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Report: Several mid-major programs opting out of games vs. high-major programs

As the 2021 offseason trudges on, new downstream impacts of this recent batch of unprecedented player movement continue to take shape.

According to college basketball insider Jon Rothstein, several mid-major programs are choosing to op out of guarantee games vs. high-major programs. The reason: some mid-major schools appear frustrated with power programs recruiting their players as potential transfers. These games provide an evaluation period of sort, according to their logic.

This may have been a long time coming; for a long time now, high-major programs have mined lower division as means of landing experienced talent. Given how quickly rosters turnover these days, and the general importance of roster construction, this has become a key method for high-major programs to add players.

Look at just the 2020-21 season, for example. Baylor won the NCAA Tournament, thanks in part to multiple transfers, including two mid-major players: MaCio Teague (UNC Asheville) and Adam Flagler (Presbyterian). Carlik Jones, arguably the top guard in the ACC this season at Louisville, was a 2020 offseason addition from Radford.

(Over the last decade, Asheville has produced several eventual high-major players, including Clemson’s Jonathan Baehre.)

Those are just three examples, but it’s three players — all from the Big South — going on the have profound success at their next locations.

Really, this should be seen as a good thing. Three players, who were under-recruited out of high school, made the most at their first stop in college, got better and then took a leap. Teague and Jones will have the opportunity to make an NBA roster next season, albeit with minimal odds. (Teague really could be a great professional over in Europe.) Flagler should have a similar opportunity next year, too.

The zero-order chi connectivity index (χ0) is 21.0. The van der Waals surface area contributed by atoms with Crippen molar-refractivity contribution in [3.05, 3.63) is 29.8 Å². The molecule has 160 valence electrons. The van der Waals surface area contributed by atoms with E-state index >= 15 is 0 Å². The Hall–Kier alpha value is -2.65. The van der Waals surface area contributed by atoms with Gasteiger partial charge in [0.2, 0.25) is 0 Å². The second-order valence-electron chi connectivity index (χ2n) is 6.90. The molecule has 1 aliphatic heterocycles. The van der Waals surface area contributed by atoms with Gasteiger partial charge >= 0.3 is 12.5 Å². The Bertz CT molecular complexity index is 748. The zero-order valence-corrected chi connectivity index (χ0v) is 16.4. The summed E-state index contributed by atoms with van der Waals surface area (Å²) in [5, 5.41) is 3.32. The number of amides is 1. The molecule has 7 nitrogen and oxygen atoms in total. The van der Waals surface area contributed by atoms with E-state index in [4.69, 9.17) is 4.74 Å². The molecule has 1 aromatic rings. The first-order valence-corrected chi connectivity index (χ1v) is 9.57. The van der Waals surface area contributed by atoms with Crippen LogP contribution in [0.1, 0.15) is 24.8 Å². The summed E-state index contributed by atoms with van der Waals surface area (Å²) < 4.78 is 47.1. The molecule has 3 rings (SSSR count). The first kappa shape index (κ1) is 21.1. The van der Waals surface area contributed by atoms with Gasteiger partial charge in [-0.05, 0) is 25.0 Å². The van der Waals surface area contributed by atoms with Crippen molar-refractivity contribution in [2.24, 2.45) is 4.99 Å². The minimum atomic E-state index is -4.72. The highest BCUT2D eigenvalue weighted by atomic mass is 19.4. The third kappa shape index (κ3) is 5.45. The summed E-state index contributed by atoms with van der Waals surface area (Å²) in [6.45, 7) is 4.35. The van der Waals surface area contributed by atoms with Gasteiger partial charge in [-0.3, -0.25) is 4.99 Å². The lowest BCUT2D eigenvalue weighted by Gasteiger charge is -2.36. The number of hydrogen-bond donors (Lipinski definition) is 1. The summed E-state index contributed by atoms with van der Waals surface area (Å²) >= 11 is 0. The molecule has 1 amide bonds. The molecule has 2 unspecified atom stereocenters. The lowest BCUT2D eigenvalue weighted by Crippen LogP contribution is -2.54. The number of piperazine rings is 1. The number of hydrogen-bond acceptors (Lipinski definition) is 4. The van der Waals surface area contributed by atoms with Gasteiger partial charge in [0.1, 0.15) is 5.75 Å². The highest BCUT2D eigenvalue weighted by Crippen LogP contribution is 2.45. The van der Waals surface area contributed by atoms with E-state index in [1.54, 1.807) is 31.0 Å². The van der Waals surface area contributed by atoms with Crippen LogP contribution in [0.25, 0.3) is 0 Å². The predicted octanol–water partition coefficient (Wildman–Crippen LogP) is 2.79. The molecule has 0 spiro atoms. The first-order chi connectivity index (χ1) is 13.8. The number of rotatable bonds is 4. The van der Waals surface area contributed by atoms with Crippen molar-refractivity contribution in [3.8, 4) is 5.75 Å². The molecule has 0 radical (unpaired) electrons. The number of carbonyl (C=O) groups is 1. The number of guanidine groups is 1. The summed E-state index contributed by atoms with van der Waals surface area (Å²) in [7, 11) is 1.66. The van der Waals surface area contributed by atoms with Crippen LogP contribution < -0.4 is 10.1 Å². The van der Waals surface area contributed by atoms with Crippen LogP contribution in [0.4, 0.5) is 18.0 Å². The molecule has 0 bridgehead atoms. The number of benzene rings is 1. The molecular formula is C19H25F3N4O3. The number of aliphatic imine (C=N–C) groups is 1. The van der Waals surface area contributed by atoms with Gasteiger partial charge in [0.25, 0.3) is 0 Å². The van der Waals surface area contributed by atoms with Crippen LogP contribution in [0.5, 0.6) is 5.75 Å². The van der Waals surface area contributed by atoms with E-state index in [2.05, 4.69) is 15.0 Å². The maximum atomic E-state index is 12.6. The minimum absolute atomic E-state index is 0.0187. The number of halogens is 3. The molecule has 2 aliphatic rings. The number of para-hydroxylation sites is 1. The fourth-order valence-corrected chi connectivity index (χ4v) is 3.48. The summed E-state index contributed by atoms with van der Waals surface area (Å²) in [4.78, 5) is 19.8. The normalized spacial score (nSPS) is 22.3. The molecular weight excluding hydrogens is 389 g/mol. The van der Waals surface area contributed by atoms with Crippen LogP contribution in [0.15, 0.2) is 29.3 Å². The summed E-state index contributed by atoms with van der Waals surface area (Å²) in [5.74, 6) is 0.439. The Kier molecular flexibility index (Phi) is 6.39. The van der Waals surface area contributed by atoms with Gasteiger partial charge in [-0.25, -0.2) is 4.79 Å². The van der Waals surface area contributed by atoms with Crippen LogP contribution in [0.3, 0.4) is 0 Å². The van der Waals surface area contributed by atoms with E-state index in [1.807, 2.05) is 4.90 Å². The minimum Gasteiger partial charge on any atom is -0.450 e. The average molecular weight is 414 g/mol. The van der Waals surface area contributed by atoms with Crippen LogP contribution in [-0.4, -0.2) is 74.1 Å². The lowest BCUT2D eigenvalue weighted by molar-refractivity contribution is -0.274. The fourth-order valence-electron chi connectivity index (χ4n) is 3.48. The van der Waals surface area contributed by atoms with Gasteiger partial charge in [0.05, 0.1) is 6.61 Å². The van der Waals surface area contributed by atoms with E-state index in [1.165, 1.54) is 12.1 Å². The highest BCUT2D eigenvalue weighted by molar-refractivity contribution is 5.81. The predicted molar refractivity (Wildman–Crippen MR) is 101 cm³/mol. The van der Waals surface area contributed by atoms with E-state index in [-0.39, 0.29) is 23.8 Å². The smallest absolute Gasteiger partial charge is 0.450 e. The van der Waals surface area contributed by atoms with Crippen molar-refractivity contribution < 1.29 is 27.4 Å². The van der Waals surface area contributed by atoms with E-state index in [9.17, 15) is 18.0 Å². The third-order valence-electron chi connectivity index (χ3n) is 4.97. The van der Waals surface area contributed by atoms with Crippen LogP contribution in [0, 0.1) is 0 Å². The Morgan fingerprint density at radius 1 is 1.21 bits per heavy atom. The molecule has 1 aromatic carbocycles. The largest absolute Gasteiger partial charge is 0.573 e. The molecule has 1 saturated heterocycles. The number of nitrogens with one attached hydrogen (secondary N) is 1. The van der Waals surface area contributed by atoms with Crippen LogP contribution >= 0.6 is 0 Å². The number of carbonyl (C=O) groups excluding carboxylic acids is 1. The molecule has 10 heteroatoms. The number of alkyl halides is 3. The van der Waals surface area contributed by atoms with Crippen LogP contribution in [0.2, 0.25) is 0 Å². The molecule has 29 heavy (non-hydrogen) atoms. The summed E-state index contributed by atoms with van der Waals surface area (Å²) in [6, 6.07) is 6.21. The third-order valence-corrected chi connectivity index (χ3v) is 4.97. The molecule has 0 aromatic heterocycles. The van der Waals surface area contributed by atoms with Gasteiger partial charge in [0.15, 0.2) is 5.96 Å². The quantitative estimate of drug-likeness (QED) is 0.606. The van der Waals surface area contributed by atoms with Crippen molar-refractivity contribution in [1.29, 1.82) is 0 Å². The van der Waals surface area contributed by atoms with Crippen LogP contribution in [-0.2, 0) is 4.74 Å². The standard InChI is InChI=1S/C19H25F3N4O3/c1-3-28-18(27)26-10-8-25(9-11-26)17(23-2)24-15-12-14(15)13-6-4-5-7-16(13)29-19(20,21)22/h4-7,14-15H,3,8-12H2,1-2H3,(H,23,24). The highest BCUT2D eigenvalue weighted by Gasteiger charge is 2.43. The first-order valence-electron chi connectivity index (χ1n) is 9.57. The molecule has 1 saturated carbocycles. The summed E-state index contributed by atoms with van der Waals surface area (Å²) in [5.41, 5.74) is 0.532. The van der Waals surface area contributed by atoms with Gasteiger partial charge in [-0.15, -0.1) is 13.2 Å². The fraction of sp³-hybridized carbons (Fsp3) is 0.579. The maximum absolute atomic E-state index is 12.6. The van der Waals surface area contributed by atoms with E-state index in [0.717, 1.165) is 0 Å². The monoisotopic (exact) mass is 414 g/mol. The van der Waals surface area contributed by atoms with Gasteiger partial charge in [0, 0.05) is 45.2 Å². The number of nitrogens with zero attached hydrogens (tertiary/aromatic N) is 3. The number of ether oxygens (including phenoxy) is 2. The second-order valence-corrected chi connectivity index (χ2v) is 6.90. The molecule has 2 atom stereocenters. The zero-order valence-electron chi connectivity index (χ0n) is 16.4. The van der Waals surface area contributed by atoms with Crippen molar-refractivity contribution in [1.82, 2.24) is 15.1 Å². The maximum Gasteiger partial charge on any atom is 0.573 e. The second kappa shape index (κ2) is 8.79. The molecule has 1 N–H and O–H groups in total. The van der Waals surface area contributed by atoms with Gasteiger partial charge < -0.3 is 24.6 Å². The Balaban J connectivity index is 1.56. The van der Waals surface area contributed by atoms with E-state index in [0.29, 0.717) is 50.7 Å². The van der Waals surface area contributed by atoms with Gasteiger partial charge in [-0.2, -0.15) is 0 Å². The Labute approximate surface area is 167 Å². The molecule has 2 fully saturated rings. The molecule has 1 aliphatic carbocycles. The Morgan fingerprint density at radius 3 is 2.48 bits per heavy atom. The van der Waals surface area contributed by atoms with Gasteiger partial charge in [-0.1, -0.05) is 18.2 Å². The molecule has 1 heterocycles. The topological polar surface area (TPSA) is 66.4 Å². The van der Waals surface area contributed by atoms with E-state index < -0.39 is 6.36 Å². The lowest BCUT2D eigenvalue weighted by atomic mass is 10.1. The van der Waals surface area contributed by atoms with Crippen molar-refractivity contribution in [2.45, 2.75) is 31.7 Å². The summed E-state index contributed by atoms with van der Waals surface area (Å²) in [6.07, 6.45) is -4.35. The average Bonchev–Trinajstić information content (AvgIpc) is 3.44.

The Big South even pushed this out as a source of pride during the Final Four.

Beyond that, it’s college athletes — who historically have little agency over their careers — getting to dictate where they want to play, on their own terms.

However, with COVID eligibility rules in effect now — and the one-time transfer rule here as well — the landscape of college hoops is going through a bit of a makeover. Of course, there’s going to be some pushback, especially from college coaches, who aren’t exactly the most flexible human beings on the planet.

On one hand, you can understand the frustration. Smaller programs, which operate on tighter margins, recruit and develop a player. This is a process that can cover years and include vast quantities hard work and dedication — from a variety of people. But before the player’s career concludes, some Power Six program that didn’t know this player until eight months prior swoops and makes an offer.

Given how broken the system of major college athletics is, though, it’s hard to argue against this as progress. Those analyzing this from a team-side perspective likely won’t agree with that notion, of course.

There will be more reactionary decisions, such as this. Although I’d be willing to bet that the coaches and programs the lean in on this new paradigm will be the ones that have the most success going forward. Programs that can sell themselves as a player-development resource, one that will help you get to whatever and wherever the next goal is, will become destinations. That’s an edge on the recruiting trail.

Furthermore, this decision not only a little tyrannical; it’s also mostly nonsense. There’s certainly (some) value to on-hand scouting of a player. However, there are services like Synergy Sports and Pivot Analysis that provide video and/or statistics for every college basketball team and player in the country. That’s all available, 24/7, and can be accessed on a laptop with ease.

Some mid-major programs may stop playing these types of games, but that won’t actually shift the Overton Window. There’s been too much success for high-majors getting these guys for that tap to be turned off.